Persuasive Texting: Lessons from Dr. BJ Fogg
Contacting voters via text message is the next frontier of political communication. With manual texting, campaigns and non-profits can contact an increasingly mobile-only electorate.
Plus, these tools allow texting directly off the voter file.
But why is texting a good way to persuade voters to join your cause?
Dr. BJ Fogg runs the Persuasive Technology Lab at Stanford University, where since 1998 he has been studying how to change human behavior using technology.
He devised the Fogg Behavior Model, which shows that a behavior will occur if three elements are present:
If someone is motivated to do something, if the task is not terribly difficult, and if a trigger reminds them to act, the behavior will occur.
Fogg says that “texting on mobile phones is an excellent channel for triggering behavior. The trigger message is short, easily done within the 160-character limit of texting.”
Additionally, people nearly always have their mobile phones on them. The average American checks his or her phone 46 times per day, virtually guaranteeing that they will see your trigger message.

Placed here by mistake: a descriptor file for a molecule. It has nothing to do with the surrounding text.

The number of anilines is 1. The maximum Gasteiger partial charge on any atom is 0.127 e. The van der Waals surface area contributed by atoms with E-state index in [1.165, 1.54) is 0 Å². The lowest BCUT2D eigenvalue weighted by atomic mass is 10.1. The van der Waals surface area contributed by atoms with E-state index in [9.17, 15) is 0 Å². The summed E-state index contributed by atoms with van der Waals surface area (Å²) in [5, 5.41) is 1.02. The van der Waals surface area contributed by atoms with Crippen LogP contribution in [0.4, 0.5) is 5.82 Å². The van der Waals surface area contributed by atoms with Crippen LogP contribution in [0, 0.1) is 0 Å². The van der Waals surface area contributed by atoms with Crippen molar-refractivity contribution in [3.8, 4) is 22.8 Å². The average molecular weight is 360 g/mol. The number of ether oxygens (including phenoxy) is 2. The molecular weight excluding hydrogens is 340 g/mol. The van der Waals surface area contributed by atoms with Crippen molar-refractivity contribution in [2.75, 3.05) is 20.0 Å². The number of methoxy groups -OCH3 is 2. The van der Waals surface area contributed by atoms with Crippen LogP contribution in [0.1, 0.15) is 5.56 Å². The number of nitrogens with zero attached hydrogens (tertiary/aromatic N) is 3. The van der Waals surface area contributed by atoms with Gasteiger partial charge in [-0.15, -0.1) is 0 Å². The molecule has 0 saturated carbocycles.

“I’ve found that, to succeed with behavior change, you must leverage a channel people already know and use. You can’t add a new technology to their lives,” says Dr Fogg.
Fortunately, texting is an existing cultural behavior, especially among young people who are hard to reach through traditional communication channels.
One reason young people gravitate toward texting is that it is quick, efficient, practical. There is no need for small talk or wasted time, nor do both parties in the conversation need to be active at the same time.
The use of text message-based persuasion has taken root in the health industry, but has mainly been limited to reminder texts for attending appointments and taking medication.
Texting has many promising applications in the realm of politics, from campaign fundraising, to GOTV efforts, to rally organizing. It is a powerful, persuasive, and convenient trigger that can tap into a hard-to-reach segment of the electorate and get them to act.